Avon Rubber have now released their interim results for the year ending 2019.
Revenues declined when compared to the first half of last year due to a £3.8M fall in protection and defence revenue and a £300K decrease in dairy revenue. Cost of sales also fell to give a gross profit £2M lower. Depreciation was down £400K but other selling and distribution costs were up £900K. Amortisation increased by £900K and there was a £2.9M charge relating to the GMP equalisation. This meant that the operating profit declined by £6.1M. Finance costs were slightly lower and tax charges fell by £300K to give a profit for the period of £2.8M, a decline of £5.7M year on year.
When compared to the end point of last year, total assets declined by £3M, driven by a £5.7M fall in receivables and a £2.3M decline in intangible assets partially offset by a £2.6M growth in deferred tax assets and a £2.4M increase in inventories. Total liabilities increased during the period as a £3.7M decrease in payables was more than offset by a £16M increase in pension obligations. The end result was a net tangible asset level of £32.5M, a decline of £10.8M over the past six months.
Before movements in working capital, cash profits declined by £3.4M to £12.7M there was a cash outflow from working capital which was higher than last time but both tax and interest charges reduced slightly to give a net cash from operations of £8.9M, a decline of £7.3M year on year. The group spent £2.3M on fixed assets and £1.8M on purchased software so the free cash flow came to £4.8M. Of this, £3.3M was spent on dividends and £1.3M on their own shares to give a cash flow of £200K and a cash level of £46.9M at the period-end.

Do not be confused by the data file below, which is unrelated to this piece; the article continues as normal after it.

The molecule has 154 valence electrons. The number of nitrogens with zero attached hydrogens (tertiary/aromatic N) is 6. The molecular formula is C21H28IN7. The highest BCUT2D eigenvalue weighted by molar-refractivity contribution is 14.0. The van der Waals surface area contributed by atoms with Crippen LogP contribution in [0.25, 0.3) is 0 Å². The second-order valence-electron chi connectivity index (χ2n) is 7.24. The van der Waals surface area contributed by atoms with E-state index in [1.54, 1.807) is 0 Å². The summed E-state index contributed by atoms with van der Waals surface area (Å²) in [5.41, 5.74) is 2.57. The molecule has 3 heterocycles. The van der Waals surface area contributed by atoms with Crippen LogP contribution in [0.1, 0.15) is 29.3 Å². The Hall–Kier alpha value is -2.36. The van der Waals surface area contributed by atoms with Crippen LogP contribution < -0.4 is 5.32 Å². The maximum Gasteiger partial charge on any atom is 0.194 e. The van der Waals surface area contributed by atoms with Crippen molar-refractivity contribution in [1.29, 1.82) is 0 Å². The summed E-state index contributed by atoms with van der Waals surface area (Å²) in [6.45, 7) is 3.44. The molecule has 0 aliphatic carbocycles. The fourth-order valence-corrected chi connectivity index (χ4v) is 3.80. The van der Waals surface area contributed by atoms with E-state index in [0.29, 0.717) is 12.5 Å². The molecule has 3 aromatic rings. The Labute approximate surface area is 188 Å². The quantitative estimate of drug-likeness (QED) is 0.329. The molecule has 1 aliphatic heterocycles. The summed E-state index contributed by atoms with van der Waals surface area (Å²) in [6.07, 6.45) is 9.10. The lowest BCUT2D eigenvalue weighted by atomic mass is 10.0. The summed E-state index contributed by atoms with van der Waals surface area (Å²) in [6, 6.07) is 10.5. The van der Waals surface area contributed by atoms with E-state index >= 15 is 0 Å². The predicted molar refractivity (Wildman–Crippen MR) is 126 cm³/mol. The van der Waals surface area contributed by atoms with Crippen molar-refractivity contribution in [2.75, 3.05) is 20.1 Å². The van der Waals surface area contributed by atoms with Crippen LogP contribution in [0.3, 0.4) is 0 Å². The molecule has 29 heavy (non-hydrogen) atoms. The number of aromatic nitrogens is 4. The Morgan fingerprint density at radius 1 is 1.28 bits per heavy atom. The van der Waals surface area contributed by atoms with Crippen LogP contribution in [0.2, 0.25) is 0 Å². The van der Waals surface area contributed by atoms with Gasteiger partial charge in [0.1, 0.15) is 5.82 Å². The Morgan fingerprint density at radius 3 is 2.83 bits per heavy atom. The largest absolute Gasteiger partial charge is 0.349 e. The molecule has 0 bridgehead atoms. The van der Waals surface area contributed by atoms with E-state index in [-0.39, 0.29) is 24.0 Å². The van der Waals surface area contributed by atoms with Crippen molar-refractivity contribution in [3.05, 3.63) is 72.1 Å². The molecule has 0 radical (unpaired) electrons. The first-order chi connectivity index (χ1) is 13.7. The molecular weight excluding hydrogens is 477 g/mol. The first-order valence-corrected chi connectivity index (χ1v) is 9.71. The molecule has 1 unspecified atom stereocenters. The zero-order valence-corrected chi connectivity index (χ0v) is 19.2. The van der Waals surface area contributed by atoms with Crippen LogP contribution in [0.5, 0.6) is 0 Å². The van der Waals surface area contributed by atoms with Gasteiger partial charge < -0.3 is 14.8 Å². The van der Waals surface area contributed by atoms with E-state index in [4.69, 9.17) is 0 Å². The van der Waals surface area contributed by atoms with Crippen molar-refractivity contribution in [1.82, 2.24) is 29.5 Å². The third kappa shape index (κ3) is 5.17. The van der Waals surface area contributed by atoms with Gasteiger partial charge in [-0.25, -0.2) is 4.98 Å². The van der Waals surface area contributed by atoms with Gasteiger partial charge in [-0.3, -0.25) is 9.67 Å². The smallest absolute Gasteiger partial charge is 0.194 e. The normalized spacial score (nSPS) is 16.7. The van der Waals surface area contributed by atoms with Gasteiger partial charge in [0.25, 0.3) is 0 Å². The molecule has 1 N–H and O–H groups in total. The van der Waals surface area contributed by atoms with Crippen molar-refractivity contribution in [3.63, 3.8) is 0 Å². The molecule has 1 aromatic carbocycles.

The operating profit in the Avon Protection division was £6.1M, a decline of £2.6M year on year. Military revenues rose but both law enforcement and fire revenues declined. The group were awarded two significant long term contracts with the US DOD. The M53A1 framework contract, which also covers additional products has a maximum value of $246M and a minimum five year duration. This framework is accessible to a number of different customers within the DOD including all four military service branches. The first order under the contract worth $20.2M was received in March with deliveries starting in the second half of the year.
The M69 sole source contract to supply the DOD with the M69 Joint Service Aircrew Mask for Strategic Aircraft, related accessories and engineering support extends their portfolio reach into the aviation sector for the first time and has a maximum value of $93M and a minimum five year duration. The first orders, worth $17.8M, were received in February with deliveries also starting in the second half.